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>I heard she moved to California

>but I guess she’s also gone Hollywood. From a Little, Brown press release heralding Cornelia Funke’s Reckless, forthcoming in September:

This sweeping story, which will delight Funke’s legion of fans and garner her new ones, was inspired by Grimm’s Fairy Tales and developed with film-maker Lionel Wigram, executive producer of the Harry Potter films and producer/co-writer of the recent Sherlock Holmes blockbuster.

I’m assuming she will still write the thing, unless of course she has People For That.

Roger Sutton About Roger Sutton

Roger Sutton has been the editor in chief of The Horn Book, Inc, since 1996. He was previously editor of The Bulletin of the Center for Children's Books and a children's and young adult librarian. He received his M.A. in library science from the University of Chicago in 1982 and a B.A. from Pitzer College in 1978. Follow him on Twitter: @RogerReads.



  1. Susan Patron says:

    >I met Cornelia Funke on one occasion, when she accepted my invitation to speak (gratis) before the children's librarians of the Los Angeles Public Library. She honored this commitment even though her husband, who had also been her business partner and companion of many, many years, died in the interval—a month or two before the speaking date. She was exceptionally gracious and charming, a woman not at all taken by her fame or defeated by her loss, and the librarians responded enthusiastically to her presentation. Perhaps Hollywood is not always or automatically a corrupting influence!

  2. Roger Sutton says:

    >Urrrgggghhaaaaa ya got me, Patron. Nuns are weeping. (Actually, I met Funke once and she couldn't have been nicer.)

    But I am unnerved still that she "developed" her novel with a movie producer.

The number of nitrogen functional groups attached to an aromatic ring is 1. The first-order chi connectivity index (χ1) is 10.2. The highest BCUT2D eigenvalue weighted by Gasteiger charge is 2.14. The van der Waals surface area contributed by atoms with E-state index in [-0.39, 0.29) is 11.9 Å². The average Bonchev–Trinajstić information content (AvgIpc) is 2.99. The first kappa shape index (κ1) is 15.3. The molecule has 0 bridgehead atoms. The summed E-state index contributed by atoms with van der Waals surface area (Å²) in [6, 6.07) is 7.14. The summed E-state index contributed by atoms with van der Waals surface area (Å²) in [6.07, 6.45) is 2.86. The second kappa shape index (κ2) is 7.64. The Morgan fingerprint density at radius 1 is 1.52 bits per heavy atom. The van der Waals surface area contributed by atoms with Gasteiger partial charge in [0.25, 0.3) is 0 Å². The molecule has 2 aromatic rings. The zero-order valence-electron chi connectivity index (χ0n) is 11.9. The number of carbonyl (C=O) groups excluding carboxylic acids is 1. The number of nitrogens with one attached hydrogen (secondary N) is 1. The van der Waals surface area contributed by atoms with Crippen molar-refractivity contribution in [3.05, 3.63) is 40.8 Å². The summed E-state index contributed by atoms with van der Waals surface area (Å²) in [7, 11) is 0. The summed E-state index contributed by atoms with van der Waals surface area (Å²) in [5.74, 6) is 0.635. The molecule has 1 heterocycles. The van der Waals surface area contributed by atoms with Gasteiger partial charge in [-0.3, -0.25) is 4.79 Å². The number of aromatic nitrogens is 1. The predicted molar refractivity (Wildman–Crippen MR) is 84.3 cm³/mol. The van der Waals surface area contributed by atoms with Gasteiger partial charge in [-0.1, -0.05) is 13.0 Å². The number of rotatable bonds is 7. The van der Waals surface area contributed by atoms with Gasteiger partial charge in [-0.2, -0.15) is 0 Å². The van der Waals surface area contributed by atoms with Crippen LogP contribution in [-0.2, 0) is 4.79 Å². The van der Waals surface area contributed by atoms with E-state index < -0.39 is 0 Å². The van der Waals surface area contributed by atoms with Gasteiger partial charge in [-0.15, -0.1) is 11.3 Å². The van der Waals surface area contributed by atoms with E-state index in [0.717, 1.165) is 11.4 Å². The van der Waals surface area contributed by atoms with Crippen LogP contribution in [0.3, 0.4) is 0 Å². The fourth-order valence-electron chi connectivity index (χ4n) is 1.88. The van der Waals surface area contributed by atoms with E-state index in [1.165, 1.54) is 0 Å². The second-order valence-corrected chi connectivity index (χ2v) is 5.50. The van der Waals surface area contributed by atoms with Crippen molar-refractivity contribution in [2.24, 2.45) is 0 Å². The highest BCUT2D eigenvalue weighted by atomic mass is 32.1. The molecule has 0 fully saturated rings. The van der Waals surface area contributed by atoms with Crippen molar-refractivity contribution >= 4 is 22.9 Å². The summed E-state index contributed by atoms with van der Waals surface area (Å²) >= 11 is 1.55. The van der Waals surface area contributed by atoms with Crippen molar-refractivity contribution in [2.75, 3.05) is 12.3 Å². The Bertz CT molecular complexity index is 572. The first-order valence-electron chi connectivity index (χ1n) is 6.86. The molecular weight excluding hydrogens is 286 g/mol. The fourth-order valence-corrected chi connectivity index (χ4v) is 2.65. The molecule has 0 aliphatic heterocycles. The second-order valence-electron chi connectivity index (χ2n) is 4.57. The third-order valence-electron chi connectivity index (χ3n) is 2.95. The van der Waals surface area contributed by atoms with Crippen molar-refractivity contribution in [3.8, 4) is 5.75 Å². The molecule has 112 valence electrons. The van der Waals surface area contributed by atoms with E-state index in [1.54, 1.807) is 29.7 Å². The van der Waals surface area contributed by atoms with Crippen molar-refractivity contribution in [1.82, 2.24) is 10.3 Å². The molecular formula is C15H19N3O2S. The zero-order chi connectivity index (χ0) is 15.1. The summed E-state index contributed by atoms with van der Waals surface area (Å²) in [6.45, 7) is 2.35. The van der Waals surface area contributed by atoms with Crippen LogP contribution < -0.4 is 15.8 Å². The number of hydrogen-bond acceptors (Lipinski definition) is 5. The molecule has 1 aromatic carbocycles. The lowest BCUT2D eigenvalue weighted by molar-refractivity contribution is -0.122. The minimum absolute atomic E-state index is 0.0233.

3. Susan Patron says:

    >Okay, but in the hands of a powerful writer such as Funke, a cinematic quality in a book may not be such a bad thing. I say let's wait and see!

  4. cornelia funke says:

    >Hi Susan,

    thank you for coming to my defence- I feel very very honoured!:) all the best from London to LA, which I can't wait to get back to on sunday


    Hi Roger,

    i did of course expect comments like yours when I started working with Lionel three years ago – and I warned him that we would get loads of them. It's the very first time that I travelled into a new world and had a creative companion by my side and I enjoyed every single minute of it. I found it to be quite a challenge to discuss characters and their world and story not just in my own head but with a collaborator and I love to challenge myself as a writer. Lionel IS a movie producer but – yes, I know, it's hard to believe – i decided to work with him despite the fact he is and not because of it (he also studied literature in Oxford:) As Susan says it can in fact be very inspiring to as a novelist work with someone who for years told stories on a screen and in the dramatic form. This collaboration turned out to in fact so inspiring that I can't wait to do another book together.